The NFL season kicks off today in the USA, and Matthew McAuley says football can teach you valuable life lessons – particularly the excellent, much-missed high school drama Friday Night Lights.
The town in which I spent my formative years was one dominated in description by its size (small), its location (isolated), its industries (primary) and its love of rugby (cultish). Within a population of barely 700, New Zealand’s passion for that most beautifully brutal of sports was writ enormous; as young sportspeople, the inherent New Zealand desire to be David to everywhere else’s Goliath applied to our own efforts versus anyone from a town with more than one dairy.
Given rugby’s near-total absence from the movies, it was often from American football films that we’d draw our motivation. It didn’t matter how removed from our realities these films were – the fact that they portrayed our relative contemporaries dealing with issues similar to ours made them as good as gospel. I can still remember the nauseous second-hand embarrassment induced by an under-16s teammate’s use of a rousing Remember the Titans speech as a Saturday morning spur (I’m pretty sure it worked though).
When I discovered Peter Berg’s film adaptation of Buzz Bissenger’s classic Friday Night Lights then, I was struck. Though Odessa, West Texas is considerably larger than Tapanui, West Otago, the film’s depiction of a small town’s young footballers reflected honestly and with terrifying accuracy both my actual life and its actual setting. Growing up in such isolation, in an environment usually absent from popular culture, it’s easy to imagine that your experiences are yours alone. Friday Night Lights showed me otherwise.
Given my affinity for the story told by the film, I was deeply wary to learn that its source material had been mined for a totally fictionalised serial version. Luckily, my fears were hopelessly misplaced, because Friday Night Lights is TV perfection. Maintaining incredible pacing and plotting for the best part of five seasons – save for some bizarre attempted ratings-grabs early in the second – it tackles everything from family drama, sports culture and small town politics to socioeconomic inequality, Christian grindcore music and, uh, murder.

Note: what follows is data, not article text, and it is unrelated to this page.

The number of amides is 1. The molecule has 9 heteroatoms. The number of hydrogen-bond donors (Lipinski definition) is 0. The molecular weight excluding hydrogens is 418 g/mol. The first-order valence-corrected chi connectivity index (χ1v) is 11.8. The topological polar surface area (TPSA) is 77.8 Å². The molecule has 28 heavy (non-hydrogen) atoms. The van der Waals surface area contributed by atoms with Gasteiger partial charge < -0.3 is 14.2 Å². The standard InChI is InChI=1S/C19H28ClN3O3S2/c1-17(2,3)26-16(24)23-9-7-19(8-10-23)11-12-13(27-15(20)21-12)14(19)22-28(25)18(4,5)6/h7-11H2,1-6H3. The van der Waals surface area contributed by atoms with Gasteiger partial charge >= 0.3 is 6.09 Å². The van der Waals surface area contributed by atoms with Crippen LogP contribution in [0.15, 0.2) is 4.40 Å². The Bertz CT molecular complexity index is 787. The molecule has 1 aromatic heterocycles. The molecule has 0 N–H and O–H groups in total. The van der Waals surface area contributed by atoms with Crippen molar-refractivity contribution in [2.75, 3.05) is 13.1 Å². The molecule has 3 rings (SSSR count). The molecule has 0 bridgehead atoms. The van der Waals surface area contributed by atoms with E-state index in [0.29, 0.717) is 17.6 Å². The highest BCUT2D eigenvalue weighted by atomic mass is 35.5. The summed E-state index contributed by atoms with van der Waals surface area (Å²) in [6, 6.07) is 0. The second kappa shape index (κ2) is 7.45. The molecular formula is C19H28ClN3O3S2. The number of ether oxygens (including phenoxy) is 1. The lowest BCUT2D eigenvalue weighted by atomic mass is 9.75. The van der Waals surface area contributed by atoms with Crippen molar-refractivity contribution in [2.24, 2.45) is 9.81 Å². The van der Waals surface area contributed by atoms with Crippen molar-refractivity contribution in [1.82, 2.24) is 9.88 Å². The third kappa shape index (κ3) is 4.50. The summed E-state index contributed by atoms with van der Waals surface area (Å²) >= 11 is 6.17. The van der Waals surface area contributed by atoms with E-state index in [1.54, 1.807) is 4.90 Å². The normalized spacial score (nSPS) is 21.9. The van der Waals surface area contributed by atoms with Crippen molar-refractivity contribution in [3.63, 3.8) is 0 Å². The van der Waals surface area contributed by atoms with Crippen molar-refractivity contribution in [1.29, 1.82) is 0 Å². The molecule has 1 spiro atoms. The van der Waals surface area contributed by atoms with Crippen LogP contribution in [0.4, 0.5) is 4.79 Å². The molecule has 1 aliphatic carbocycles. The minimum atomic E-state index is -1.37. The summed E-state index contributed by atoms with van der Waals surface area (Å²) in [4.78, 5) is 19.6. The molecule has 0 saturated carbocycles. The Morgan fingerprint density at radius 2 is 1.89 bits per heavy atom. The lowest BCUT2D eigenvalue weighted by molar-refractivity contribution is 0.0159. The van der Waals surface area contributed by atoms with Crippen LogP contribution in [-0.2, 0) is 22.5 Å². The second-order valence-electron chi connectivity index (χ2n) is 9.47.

Although it travels through undulations, recalibrations and floodlit scrimmages refreshingly clear of judgment, Friday Night Lights remains at its heart a high school drama, one rich in applicable and valuable life lessons. As such, it only seems right that if I’m to explain any further why this show deserves your attention, I should do it like this:
Friday Night Lessons: Five Teachable Moments from the First Season of Friday Night Lights.
Lesson One (Episode One, “Pilot”):
When we meet our Dillon Panthers and their hewn-from-granite new coach Eric Taylor, they’re in preseason training under the watchful eye of a large sports media contingent. In one of the show’s first pieces of exposition, we’re introduced via talkback radio, an in-chair interview and the effusive praise of a college scout to star quarterback Jason Street, the heart and soul of the team. The consensus is clear and early: Jason Street will comfortably be the greatest player to ever emerge from Texas. Jokes. He’ll suffer a life-changing injury before the end of the first episode.
What’s the lesson? Never praise anyone, lest your praise prove tragically ironic when presented in retrospective montage form.
Lesson Two (Episode Three “Wind Sprints”):